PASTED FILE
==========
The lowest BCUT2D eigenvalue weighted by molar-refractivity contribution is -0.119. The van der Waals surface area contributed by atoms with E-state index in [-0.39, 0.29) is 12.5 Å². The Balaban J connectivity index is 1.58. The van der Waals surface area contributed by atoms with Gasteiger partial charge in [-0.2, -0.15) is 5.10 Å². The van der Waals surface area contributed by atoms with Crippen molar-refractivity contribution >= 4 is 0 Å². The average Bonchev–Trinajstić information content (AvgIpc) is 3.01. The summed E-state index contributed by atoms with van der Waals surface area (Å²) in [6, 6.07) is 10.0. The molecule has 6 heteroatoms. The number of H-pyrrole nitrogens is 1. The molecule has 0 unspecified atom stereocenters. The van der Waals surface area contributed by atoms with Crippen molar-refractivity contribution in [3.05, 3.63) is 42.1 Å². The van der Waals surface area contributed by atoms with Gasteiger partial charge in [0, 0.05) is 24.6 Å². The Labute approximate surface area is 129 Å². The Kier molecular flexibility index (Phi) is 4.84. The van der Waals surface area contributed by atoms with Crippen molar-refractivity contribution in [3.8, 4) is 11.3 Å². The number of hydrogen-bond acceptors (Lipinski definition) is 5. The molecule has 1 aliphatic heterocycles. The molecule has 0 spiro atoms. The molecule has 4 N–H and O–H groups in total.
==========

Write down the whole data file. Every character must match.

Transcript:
The lowest BCUT2D eigenvalue weighted by molar-refractivity contribution is -0.119. The van der Waals surface area contributed by atoms with E-state index in [-0.39, 0.29) is 12.5 Å². The Balaban J connectivity index is 1.58. The van der Waals surface area contributed by atoms with Gasteiger partial charge in [-0.2, -0.15) is 5.10 Å². The van der Waals surface area contributed by atoms with Crippen molar-refractivity contribution >= 4 is 0 Å². The average Bonchev–Trinajstić information content (AvgIpc) is 3.01. The summed E-state index contributed by atoms with van der Waals surface area (Å²) in [6, 6.07) is 10.0. The molecule has 6 heteroatoms. The number of H-pyrrole nitrogens is 1. The molecule has 0 unspecified atom stereocenters. The van der Waals surface area contributed by atoms with Crippen molar-refractivity contribution in [3.05, 3.63) is 42.1 Å². The van der Waals surface area contributed by atoms with Gasteiger partial charge in [0, 0.05) is 24.6 Å². The Labute approximate surface area is 129 Å². The Kier molecular flexibility index (Phi) is 4.84. The van der Waals surface area contributed by atoms with Crippen molar-refractivity contribution in [3.8, 4) is 11.3 Å². The number of hydrogen-bond acceptors (Lipinski definition) is 5. The molecule has 1 aliphatic heterocycles. The molecule has 0 spiro atoms. The molecule has 4 N–H and O–H groups in total.